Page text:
In the supplemental material in the issue, Grant Morrison writes, “Superman is mankind at its best, and Lex Luthor is us at our worst . . . but they’re both us.” It’s a sentiment that… [more]
In the forward to The Absolute Sandman, Volume One Paul Levitz quipped that Sandman was an unfolding dialectic that narrowed the lines between folk tale and myth. Since the beginning of this narrative, Levitz speculated… [more]
In Strikeforce: Morituri, the Marvel Comics series created by writer Peter B. Gillis and artist Brent Anderson, which debuted towards the end of 1986, the Earth of the late 21st century is under attack by… [more]
Continued from last week. It would take Millar almost a decade to develop a style that was as controlled and effective as his ideas were consistently intriguing. The first substantial evidence of this would appear… [more]
We’ve previously looked at Warren Ellis’s overall realistic worldview and how this is reflected in the revisionism of his much-celebrated 1999-2003 period. We now turn to his work at Marvel from 2004-2010.
How hard can it be to get a Wolverine movie right? I mean “right” as in a movie that understands what has made the character a fan favorite for the last two or three decades… [more]
In which I discuss Sequart’s most recent publication, The Devil is in the Details: Examining Matt Murdock and Daredevil, edited by Ryan K. Lindsay, and my own essay in the volume (which is titled “What… [more]
If there was ever a time more confusing in relation to comic books it was the ’90s. I was born in 1988 and grew up a child of the ’90s, a product of a pop… [more]
On page 1, panel 1, the first dialogue in the comic goes to real estate developer Glen Glenmorgan says, “and it’s a done deal! How about a drink to celebrate this turning point?” to a… [more]
Comics are analogues of reality, and paint in fantasy tales more compelling than the real world conflicts they are based on. Saga overwhelms the reader with a terrible level of detail, capturing conflicts ranging from… [more]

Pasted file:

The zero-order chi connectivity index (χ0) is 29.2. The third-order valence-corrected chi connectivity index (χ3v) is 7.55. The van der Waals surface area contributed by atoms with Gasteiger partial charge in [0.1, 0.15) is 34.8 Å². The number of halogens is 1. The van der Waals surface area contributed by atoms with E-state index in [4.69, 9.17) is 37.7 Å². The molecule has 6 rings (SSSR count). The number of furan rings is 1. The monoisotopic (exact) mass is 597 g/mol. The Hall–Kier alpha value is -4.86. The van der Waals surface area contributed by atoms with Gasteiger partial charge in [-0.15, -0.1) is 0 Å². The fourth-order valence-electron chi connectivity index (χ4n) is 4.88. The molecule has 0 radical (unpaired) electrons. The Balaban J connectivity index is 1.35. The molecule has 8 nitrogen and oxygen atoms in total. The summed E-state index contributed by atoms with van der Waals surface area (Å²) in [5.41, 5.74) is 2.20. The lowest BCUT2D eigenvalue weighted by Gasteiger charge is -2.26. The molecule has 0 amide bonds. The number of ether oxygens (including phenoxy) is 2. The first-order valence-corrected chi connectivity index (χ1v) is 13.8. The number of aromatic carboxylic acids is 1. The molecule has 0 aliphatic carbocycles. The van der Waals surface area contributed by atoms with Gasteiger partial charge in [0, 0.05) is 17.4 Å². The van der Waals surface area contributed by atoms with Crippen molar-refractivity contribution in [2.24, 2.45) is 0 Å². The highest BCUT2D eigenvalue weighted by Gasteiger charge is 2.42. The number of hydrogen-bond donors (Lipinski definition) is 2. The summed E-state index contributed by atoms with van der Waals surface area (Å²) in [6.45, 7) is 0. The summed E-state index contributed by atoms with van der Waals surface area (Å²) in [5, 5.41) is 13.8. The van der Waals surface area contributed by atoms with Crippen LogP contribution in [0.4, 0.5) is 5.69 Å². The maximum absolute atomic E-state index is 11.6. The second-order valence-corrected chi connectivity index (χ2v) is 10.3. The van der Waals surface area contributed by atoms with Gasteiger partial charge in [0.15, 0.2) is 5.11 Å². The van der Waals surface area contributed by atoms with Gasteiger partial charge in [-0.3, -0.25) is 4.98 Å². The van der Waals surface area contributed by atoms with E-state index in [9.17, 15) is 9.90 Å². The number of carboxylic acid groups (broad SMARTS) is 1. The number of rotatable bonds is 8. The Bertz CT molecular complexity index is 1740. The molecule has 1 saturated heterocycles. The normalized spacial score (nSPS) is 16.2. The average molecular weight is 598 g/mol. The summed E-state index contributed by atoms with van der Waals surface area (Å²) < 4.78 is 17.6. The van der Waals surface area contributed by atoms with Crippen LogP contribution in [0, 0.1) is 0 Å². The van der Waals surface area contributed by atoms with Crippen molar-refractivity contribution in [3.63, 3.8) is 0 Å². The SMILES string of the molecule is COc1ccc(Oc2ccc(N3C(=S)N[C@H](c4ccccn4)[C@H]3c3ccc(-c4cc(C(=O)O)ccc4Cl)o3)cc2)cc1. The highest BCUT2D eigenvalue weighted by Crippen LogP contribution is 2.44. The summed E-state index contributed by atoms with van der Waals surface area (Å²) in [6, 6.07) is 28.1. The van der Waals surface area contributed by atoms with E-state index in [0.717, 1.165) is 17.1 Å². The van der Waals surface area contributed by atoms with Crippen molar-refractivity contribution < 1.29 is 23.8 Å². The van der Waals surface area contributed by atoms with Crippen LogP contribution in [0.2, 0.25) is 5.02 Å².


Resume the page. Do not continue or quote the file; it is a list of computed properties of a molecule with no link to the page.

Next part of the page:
Sequart has released a full trailer for its upcoming feature-length documentary, The Image Revolution.
Swamp Thing #42 “Strange Fruit” Cover Date: November 1985. Writer: Alan Moore. Artists: Stephen Bissette, John Totleben and Ron Randall. Colorist: Tatjana Wood. Letters: John Costanza. Editor: Karen Berger. This issue serves to conclude the… [more]
Continued from last week. “Why are they so obsessed with continuity? A story is a story – nothing more, and yet people want to know which Earth Watchmen takes place on.” (*1) The adolescent Millar… [more]
My So-Called Secret Identity: not just principled, smart and promising, but repeatedly downright enjoyable. Every story contains any number of manifestos. The less a comic’s creators focus on a precise expression of their own beliefs,… [more]
Comixology has defined part of its business model by giving away first issues of on-going series and samples of other comics as a means of catching reader’s attention and hooking their interest for the long-term.… [more]
For years now, the problem that all Superman writers must face is how to show the heroism and humanity in the world’s most powerful and recognizable hero. Prior to the New 52, Geoff Johns and… [more]
Finalizing the Doll’s House narrative plot, Neil Gaiman’s celebrated Sandman series concludes the first twenty issues with four limited one shot arcs, both harkening back earlier tales and looking forward to future ones. So far… [more]
In many of the great comics of the year 1986, their creators were examining the medium and the genre in which they were working and their histories, critically reevaluating them and redefining them for a… [more]
Continued from last week. From the middle of the Eighties to the decade’s end, the teenage Millar’s preference appears to have been for the breed of super-hero comics associated with the label of deconstruction. The… [more]
In an interview for Warren Ellis: Captured Ghosts, Ellis recounts how some comics fans, in the wake of 9/11, expressed the wish that Superman were real, so he could have prevented such a devastating tragedy.… [more]
In the recent discussions over censorship of Persepolis in Chicago public schools, there’s been a notable lack of discussion over why anyone would want the book removed — and what such reasoning represents.
The first volume of Demo was an impulse buy for me. I knew nothing about it, although the cover image of a red and pink punk rock couple lost in a sea of dour, grey… [more]
Death – Death – Death comes sweeping down – Filthy death, the leering clown. Death on wings, death by surprise, failing evil from worldly eyes. Death that spawns as life succumbs, while death and love,… [more]
With the advent of newer technologies and advanced AI, humans are being systematically phased out from everyday life. This is the machinist’s nightmare: to be replaced by the very things they fabricate and build. What… [more]